Robert Ryman (b. 1930, Nashville, TN; d. 2019, New York) attended the Tennessee Polytechnic Institute and the George Peabody College for Teachers in Nashville. After enlisting in the United States Army (1950–52), he moved to New York to play jazz. In 1953 he took a temporary job—where he would ultimately work for seven years—as a guard at The Museum of Modern Art. Soon after, he would decide to devote his career towards painting. For over five decades, Robert Ryman engaged in an ongoing experiment with painting. He sought to modify his approach, resisted the comfort of tendency, and maintained the freshness of uncharted territory. From each experience Ryman gleaned the variables for a revised proposition and the impetus to propel him towards his next move. Since Ryman’s first solo exhibition in 1967, his work has been the subject of over 100 solo exhibitions in 12 countries.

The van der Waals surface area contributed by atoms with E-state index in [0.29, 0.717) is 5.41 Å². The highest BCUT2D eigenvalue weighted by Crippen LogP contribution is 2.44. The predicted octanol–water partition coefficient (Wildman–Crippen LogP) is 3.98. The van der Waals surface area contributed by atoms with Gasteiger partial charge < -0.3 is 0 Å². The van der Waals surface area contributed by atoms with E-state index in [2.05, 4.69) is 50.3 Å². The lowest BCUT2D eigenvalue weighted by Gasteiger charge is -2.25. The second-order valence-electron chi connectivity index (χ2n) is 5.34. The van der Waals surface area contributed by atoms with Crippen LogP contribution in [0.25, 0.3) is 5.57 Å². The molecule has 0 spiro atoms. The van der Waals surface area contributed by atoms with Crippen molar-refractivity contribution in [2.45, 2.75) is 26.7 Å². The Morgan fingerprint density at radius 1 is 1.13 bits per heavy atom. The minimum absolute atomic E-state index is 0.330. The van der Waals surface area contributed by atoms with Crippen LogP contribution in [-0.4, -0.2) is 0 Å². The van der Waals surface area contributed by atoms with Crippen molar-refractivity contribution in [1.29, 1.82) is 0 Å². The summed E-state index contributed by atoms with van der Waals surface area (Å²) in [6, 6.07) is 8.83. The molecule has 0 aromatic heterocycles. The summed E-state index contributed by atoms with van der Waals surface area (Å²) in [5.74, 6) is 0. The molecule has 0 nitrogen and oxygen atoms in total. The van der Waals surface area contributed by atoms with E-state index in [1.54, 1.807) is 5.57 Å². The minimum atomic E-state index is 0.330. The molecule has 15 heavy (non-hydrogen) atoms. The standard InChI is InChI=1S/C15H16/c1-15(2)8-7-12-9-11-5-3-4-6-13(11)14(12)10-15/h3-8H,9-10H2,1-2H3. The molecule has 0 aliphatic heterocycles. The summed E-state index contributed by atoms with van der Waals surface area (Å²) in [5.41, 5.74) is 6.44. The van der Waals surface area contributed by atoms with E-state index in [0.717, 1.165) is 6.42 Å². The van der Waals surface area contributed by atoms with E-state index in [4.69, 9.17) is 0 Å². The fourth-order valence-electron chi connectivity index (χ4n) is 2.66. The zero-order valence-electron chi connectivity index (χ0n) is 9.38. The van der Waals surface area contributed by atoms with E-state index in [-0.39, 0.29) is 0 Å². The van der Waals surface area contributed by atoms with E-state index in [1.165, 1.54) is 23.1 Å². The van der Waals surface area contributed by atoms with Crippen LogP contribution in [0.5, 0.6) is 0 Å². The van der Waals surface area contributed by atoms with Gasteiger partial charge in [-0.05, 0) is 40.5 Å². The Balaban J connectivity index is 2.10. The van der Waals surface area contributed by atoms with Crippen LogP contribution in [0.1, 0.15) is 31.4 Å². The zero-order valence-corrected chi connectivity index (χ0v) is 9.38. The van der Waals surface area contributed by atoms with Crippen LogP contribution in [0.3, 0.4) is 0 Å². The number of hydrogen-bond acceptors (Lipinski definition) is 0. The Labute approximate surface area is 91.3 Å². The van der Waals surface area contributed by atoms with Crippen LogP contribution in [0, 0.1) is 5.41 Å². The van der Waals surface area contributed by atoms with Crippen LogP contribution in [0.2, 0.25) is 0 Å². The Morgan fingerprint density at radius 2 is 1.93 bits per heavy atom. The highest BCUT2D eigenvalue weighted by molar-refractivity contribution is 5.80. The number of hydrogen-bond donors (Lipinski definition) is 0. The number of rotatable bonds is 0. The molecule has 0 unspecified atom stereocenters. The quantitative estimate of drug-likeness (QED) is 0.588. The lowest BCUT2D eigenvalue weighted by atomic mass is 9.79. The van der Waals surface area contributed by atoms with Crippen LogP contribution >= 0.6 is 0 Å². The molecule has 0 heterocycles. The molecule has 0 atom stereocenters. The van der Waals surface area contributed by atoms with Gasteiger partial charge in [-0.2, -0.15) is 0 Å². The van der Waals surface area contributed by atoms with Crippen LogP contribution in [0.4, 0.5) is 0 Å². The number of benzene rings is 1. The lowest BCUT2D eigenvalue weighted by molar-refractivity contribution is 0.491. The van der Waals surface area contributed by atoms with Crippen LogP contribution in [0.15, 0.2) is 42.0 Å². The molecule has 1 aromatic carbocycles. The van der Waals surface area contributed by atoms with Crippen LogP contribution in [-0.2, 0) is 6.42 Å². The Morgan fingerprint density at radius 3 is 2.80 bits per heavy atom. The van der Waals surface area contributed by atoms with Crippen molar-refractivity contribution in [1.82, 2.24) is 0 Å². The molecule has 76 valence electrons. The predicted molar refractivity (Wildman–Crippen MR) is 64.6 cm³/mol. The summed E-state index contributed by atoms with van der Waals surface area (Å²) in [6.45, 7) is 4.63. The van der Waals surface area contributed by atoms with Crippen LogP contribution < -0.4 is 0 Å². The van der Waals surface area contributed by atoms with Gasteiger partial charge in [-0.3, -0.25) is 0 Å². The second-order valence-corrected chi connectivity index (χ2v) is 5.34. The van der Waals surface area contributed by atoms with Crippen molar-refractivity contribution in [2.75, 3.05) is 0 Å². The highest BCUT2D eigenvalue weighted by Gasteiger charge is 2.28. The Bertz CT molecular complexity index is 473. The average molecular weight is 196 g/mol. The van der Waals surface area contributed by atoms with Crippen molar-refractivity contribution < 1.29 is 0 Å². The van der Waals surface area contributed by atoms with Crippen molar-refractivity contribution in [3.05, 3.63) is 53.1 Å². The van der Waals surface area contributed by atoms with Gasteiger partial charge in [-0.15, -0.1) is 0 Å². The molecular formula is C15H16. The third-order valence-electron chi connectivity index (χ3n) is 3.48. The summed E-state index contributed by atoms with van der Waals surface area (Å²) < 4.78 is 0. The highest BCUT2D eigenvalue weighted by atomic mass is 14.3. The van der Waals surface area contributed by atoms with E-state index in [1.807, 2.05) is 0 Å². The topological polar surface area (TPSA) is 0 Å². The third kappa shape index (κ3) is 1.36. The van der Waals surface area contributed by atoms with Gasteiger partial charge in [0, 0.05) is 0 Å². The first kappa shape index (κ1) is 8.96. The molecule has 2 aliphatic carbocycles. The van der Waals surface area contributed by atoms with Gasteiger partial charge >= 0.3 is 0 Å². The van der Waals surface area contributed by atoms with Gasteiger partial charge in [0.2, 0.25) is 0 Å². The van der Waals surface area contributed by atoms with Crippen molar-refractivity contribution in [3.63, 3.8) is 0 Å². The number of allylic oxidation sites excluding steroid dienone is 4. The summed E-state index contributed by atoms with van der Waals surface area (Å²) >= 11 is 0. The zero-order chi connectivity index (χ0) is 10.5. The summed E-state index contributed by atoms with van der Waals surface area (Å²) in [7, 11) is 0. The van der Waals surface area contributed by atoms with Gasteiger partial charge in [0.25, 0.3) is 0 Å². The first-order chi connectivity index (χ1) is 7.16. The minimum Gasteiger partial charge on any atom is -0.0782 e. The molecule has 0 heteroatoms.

Robert Ryman is always testing things. In 1953, while working as a guard at the Museum of Modern Art, he bought some paint and brushes because he “wanted to see what the paint would do, how the brushes would work. That was the first step. I just played around. I had nothing really in mind to paint. I was just finding out how the paint worked, colors, thick and thin, the brushes, surfaces.” Not much has changed since that first foray nearly 60 years ago. Despite all that he has done, or perhaps b